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Chemistry 501 Handout 24 Genes and Chromosomes Chapter 24. Dep. of Chemistry & Biochemistry Prof. Indig. Lehninger. Principles of Biochemistry. by Nelson and Cox, 5 th Edition; W.H. Freeman and Company. Colinearity of the coding nucleotide sequences of DNA and mRNA

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chemistry 501 handout 24 genes and chromosomes chapter 24

Chemistry 501 Handout 24Genes and ChromosomesChapter 24

Dep. of Chemistry & Biochemistry

Prof. Indig

Lehninger. Principles of Biochemistry.

by Nelson and Cox, 5th Edition; W.H. Freeman and Company

slide2

Colinearity of the coding nucleotide sequences of DNA and mRNA

and the amino acid sequence of a polypeptide chain.

codon

slide6

Eukaryotic Chromosomes

Sister chromatids

slide7

A dividing mitochondrion

The mtDNA is replicated each time the mitochondrion divides

slide9

Types of sequences in the human genome

Short interspersed elements

100 to 300 bp

Long interspersed elements

6 to 8 kbp

(encode enzymes for transposition)

1.5 to 11 kbp

Simple sequence

repeats

Large segmental

duplications

slide11

Supercoiling of DNA

Supercoiling induced by separating the strands

of a helical structure

slide13

Most cellular DNA is underwound

DNA underwinding is defined

by topological linking number

84 bp

slide14

Superhelical density

s = DLk/Lk0 = -2/200 = -0.01

1% of the helical turns present in the

DNA (in its B form) has been removed

Linking number applied to

closed-circular DNA molecules

Negative and positive

supercoils

underwinding

overwinding

topoisomers

2,100 bp

slide15

Linking number can be broken down into two structural components

Twist (Tw) and Writhe (Wr)

Measure of the coiling of the

helix axis

Local twisting

or spatial

relationship

of neighboring

base pair

Lk = Tw + Wr

slide17

In addition of causing supercoiling and making strand separation somewhat easier,

the underwinding of DNA facilitates structural changes in the molecule

facilitates the partial strand

separation needed to promote

cruciform formation at

appropriate sequences

slide18

Topoisomerases catalyze changes in the linking number of DNA

Type 1: single strand breaks;

changes Lk in increments of 1

Type 2: double strand breaks;

changes Lk in increments of 2

Type 1

(Dt)

slide19

Bacterial type 1 topoisomerase alter linking number

Generally relax DNA by removing negative supercoils

(increasing Lk)

slide22

Proposed mechanism for the alteration of linking number by

eukaryotic type IIA topoisomerase

Two ATPs are bound and hydrolyzed during this cycle

slide23

Without topoisomerases, cells cannot replicate or package

their DNA, or express their genes, and they die.

They are important drug targets for bacterial infections and cancer

Topoisomerase inhibitors are

important pharmaceutical agents

antibiotics

Chemotherapeutic agents

slide24

DNA compaction requires a special form of supercoiling

The supercoils are right-handed in a negatively supercoiled DNA molecule, and they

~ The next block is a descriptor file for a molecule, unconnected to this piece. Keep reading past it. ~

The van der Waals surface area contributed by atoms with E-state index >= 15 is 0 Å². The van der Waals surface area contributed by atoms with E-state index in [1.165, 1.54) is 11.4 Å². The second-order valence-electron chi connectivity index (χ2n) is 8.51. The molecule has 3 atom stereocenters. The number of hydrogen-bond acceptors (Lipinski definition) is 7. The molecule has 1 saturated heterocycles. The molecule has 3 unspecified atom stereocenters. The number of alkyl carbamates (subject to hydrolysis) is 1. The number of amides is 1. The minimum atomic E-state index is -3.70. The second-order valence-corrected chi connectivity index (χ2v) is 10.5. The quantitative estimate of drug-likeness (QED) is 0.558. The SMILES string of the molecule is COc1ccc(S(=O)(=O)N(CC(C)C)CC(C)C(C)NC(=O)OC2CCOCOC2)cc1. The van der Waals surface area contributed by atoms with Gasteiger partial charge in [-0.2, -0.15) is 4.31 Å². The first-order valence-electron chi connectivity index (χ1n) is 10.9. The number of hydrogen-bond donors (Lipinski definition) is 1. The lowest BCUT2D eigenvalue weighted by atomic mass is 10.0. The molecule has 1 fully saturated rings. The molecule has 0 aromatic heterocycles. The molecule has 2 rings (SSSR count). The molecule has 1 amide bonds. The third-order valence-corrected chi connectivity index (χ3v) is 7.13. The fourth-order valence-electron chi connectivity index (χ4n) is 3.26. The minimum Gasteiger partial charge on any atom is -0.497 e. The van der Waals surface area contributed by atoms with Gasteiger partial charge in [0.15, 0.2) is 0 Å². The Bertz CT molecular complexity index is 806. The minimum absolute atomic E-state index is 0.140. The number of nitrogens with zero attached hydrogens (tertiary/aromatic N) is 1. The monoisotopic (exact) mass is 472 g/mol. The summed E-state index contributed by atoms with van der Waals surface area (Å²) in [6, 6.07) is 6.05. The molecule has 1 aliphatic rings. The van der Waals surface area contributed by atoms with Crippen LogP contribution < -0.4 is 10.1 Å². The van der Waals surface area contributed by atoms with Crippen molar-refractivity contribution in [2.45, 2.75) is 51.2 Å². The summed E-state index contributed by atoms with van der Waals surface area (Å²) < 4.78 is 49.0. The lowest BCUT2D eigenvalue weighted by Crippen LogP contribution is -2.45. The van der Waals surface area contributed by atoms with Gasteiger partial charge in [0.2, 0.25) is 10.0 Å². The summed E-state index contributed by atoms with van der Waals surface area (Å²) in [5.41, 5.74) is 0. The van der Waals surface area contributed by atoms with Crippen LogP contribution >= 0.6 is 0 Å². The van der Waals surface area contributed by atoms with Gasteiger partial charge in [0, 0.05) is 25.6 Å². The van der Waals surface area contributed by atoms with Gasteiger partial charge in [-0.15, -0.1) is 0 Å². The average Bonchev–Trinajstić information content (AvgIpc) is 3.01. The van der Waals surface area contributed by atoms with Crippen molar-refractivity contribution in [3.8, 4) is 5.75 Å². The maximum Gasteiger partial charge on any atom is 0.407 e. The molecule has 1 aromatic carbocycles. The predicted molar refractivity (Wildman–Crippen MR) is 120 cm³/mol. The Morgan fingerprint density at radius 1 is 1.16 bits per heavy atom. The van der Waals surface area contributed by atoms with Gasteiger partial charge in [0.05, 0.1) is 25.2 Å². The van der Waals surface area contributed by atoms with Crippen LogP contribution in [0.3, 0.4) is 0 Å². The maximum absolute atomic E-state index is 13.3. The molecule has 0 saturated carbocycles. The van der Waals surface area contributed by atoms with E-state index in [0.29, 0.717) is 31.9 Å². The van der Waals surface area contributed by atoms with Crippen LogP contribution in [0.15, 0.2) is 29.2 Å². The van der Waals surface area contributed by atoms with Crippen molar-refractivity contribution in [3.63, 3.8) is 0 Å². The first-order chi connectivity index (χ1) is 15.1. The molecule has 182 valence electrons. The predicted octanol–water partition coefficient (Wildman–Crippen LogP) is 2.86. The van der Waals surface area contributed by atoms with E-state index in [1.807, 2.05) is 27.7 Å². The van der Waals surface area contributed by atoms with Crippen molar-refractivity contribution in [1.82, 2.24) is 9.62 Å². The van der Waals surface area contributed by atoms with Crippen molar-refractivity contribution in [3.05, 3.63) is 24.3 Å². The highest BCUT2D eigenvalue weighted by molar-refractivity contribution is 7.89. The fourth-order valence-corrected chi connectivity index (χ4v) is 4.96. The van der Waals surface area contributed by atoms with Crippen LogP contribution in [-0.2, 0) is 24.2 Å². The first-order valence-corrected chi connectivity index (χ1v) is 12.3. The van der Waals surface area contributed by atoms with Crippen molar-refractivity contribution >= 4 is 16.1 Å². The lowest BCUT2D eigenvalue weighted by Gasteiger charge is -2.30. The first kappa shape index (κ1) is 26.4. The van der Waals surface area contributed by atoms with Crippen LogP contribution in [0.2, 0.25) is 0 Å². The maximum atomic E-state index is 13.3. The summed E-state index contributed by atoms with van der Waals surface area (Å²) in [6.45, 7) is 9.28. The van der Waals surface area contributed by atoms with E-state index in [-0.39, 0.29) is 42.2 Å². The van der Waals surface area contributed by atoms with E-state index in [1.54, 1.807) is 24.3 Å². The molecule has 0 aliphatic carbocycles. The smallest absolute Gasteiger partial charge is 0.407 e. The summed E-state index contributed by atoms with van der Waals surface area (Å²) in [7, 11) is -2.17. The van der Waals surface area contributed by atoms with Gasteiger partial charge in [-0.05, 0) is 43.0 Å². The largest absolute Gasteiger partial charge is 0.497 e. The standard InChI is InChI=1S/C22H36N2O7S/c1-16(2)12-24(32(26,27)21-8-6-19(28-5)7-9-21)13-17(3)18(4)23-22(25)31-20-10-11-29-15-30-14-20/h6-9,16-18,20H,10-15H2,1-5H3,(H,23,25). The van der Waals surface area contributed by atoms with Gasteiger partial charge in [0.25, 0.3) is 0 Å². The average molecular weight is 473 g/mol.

tend to be extended and narrow rather than compacted, often with multiple branches.

Plectonemic supercoiling

slide25

DNA compaction requires a special form of supercoiling

Solenoidal supercoiling

provides a much greater

degree of compaction

(tight left-handed turns)

Same DNA molecule, drawn in scale

slide28

Histone cores do not bind randomly to DNA;

rather, they tend to position themselves at certain locations

In some cases seems to

depend on a local abundance

of A=T base pairs in the DNA

helix where it is in contact with

the histone

slide29

The structure of chromosomes

The chromosomal material, chromatin, consists of DNA and proteins.

Nucleosomes are the

fundamental organizational unit

of chromatin

Beginning with nucleosomes,

eukaryotic chromosomal DNA

is packed in a sucession of

higher-order structures that

ultimately yield the compact

chromosome

beads-in-a-string

Nucleosomes

slide30

DNA wrapped around the nucleosome core

Eight histone proteins

Two of each: H2A, H2B, H3, and H4

Top view

Side view

Histone complex

Nucleosome with 146 bp of bound DNA

The DNA binds in a left-handed solenoidal supercoil that

circumnavigates the histone complex 1.8 times

slide32

Compaction of DNA in a eukaryotic chromosome.

Loops of chromosomal DNA

attached to a nuclear scaffold.

Next level of organization

(after 30 nm fiber)

DNA compaction in eukaryotes

is likely to involve coils upon coils

upon coils….

slide33

Structure of SMC proteins.

(Structural Maintenance of Chromosomes)

also bound to additional

regulatory proteins (not shown)

slide35

Bacterial DNA is also highly organized.

Looped domains of the E. coli chromosome.

E. coli nucleoids.

slide37

A partially unraveled human chromosome, revealing numerous loops of DNA

attached to a scaffoldlike structure.

slide38

Several variants of histones H3, H2A, and H2B are known

Information that is passed from

one generation to another but is

not encoded in DNA is referred

to as epigenetic information.

Much of it is in the form of covalent modification of histones and/or placement of histone variants in chromosome

Histone-fold domain

(common to all core histones)

Sites of Lys/Arg residue methylation and Ser phosphorylation are indicated

slide39

ChIP-chip experiment designed to reveal the genomic DNA sequences

to which a particular histone variant binds.

slide40

The pattern of hybridization on the microarray reveals the DNA sequences

bound by the nucleosomes with the histone variant.